Many business cloud storage providers rank among the best apps to share files as a result, and fall into one of two camps: self-hosted, utilizing on-premises (on-prem) infrastructure; or storage as a service (StaaS), using externally managed, third-party infrastructure. A combination is known as hybrid cloud storage.
StaaS providers achieve economy of scale by managing advanced, expansive data centers, and thus can provide large, affordable levels of storage. In comparison to self-hosted services, StaaS providers are always more affordable per TB, and are known as storage and syncing platforms because they're designed for collaboration.
They provide the ability to seamlessly upload and access data, as well as edit or share it, from any connected device. Cloud sync technology meanwhile encompasses link sharing and file versioning, allowing for simple sharing of documents within and across businesses.
Users can track document changes and incorporate colleague edits, allowing StaaS products to provide a cohesive and integrated digital environment.
How to choose the best cloud storage for business
When looking for the best cloud storage for business, you must ensure that the provider you choose offers stable, highly secure storage, and is able to protect company data - often both sensitive and important - at all times.
Look for services offering end-to-end encryption and zero-knowledge architecture. Both security elements are integral, with the former meaning providers are almost hack-proof, but the latter is particularly significant, because your cloud storage service is unable to access your data, even if law enforcement authorities compel them to.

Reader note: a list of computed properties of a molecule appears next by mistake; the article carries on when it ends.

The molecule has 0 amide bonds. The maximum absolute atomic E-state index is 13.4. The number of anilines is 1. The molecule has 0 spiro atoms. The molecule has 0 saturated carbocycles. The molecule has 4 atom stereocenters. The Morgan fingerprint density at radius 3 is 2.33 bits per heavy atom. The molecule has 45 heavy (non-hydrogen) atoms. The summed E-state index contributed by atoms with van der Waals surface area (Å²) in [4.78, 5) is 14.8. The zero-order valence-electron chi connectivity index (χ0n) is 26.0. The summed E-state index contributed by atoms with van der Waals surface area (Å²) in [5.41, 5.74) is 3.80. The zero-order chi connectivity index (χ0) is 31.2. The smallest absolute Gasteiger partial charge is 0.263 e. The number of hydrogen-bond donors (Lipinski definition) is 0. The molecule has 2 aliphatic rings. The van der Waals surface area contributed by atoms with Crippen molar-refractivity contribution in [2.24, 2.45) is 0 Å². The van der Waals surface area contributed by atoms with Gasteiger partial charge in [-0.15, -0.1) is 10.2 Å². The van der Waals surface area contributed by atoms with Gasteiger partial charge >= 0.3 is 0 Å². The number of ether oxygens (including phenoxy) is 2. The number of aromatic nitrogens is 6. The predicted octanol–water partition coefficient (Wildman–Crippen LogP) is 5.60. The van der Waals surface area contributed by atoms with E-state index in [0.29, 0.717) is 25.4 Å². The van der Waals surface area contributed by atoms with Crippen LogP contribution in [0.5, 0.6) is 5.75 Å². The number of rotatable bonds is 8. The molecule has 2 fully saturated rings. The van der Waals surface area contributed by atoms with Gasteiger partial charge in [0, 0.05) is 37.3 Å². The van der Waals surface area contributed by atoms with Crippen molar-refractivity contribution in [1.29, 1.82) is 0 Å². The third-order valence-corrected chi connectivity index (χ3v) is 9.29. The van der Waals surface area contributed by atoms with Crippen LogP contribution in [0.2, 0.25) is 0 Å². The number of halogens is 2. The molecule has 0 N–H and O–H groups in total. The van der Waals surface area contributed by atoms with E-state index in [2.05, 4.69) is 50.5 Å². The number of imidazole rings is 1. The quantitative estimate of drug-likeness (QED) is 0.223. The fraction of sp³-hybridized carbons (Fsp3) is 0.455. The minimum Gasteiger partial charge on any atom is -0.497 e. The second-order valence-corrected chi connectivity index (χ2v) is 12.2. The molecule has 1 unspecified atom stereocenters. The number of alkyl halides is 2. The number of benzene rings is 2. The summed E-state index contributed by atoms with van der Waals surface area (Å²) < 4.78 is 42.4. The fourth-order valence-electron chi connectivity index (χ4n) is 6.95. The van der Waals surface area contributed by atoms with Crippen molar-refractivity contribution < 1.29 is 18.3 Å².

Many services offer in-transit and at-rest encryption, so data is totally indecipherable even if a cybercriminal intercepted it. Both your data and the infrastructure housing it are protected, with StaaS organizations housing servers in highly secure data centers with 24/7 security, biometric authorization for entry, and frequent security auditing.
These safeguards are particularly crucial for enterprise and business cloud storage, especially if you're operating in privacy or data-sensitive industries. It's non-negotiable at this level to invest in cloud storage providing the very best security, especially if you're planning on going cloud-native.
Data center locations are key too, as different countries have different privacy laws, so you'll need to ensure data is stored in a country that complies with the data privacy obligations of your business. This is where the best web hosting services cross over with cloud, specifically the best cloud hosting providers, because regional cloud hosting is affected in the same way.
As well as security, administrator controls for businesses using StaaS providers (which covers covers most business cloud storage services) enable managers and IT staff to oversee access and system usage. Elements such as 2FA, roles-based permissions, access management, and auditing are just some of the controls available, and StaaS providers also utilize cloud sync technology to offer collaborative functionality as well as seamless digital workflows.